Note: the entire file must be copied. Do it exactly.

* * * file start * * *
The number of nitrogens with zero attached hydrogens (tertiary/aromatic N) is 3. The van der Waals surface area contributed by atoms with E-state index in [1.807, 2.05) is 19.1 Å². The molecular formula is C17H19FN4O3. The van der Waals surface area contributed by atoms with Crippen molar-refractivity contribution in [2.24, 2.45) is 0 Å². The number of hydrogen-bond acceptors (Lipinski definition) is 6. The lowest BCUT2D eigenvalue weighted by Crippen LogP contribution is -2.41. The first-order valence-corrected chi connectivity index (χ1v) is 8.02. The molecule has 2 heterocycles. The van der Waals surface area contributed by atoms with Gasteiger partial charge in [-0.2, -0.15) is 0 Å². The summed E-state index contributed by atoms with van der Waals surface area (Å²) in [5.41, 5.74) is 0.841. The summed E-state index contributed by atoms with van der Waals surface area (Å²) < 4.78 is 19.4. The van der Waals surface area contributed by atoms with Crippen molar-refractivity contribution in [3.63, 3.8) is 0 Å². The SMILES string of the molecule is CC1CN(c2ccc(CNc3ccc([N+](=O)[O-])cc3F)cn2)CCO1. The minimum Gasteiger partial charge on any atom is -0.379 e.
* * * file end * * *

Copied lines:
The number of nitrogens with zero attached hydrogens (tertiary/aromatic N) is 3. The van der Waals surface area contributed by atoms with E-state index in [1.807, 2.05) is 19.1 Å². The molecular formula is C17H19FN4O3. The van der Waals surface area contributed by atoms with Crippen molar-refractivity contribution in [2.24, 2.45) is 0 Å². The number of hydrogen-bond acceptors (Lipinski definition) is 6. The lowest BCUT2D eigenvalue weighted by Crippen LogP contribution is -2.41. The first-order valence-corrected chi connectivity index (χ1v) is 8.02. The molecule has 2 heterocycles. The van der Waals surface area contributed by atoms with Gasteiger partial charge in [-0.2, -0.15) is 0 Å². The summed E-state index contributed by atoms with van der Waals surface area (Å²) in [5.41, 5.74) is 0.841. The summed E-state index contributed by atoms with van der Waals surface area (Å²) < 4.78 is 19.4. The van der Waals surface area contributed by atoms with Crippen molar-refractivity contribution in [3.63, 3.8) is 0 Å². The SMILES string of the molecule is CC1CN(c2ccc(CNc3ccc([N+](=O)[O-])cc3F)cn2)CCO1. The minimum Gasteiger partial charge on any atom is -0.379 e.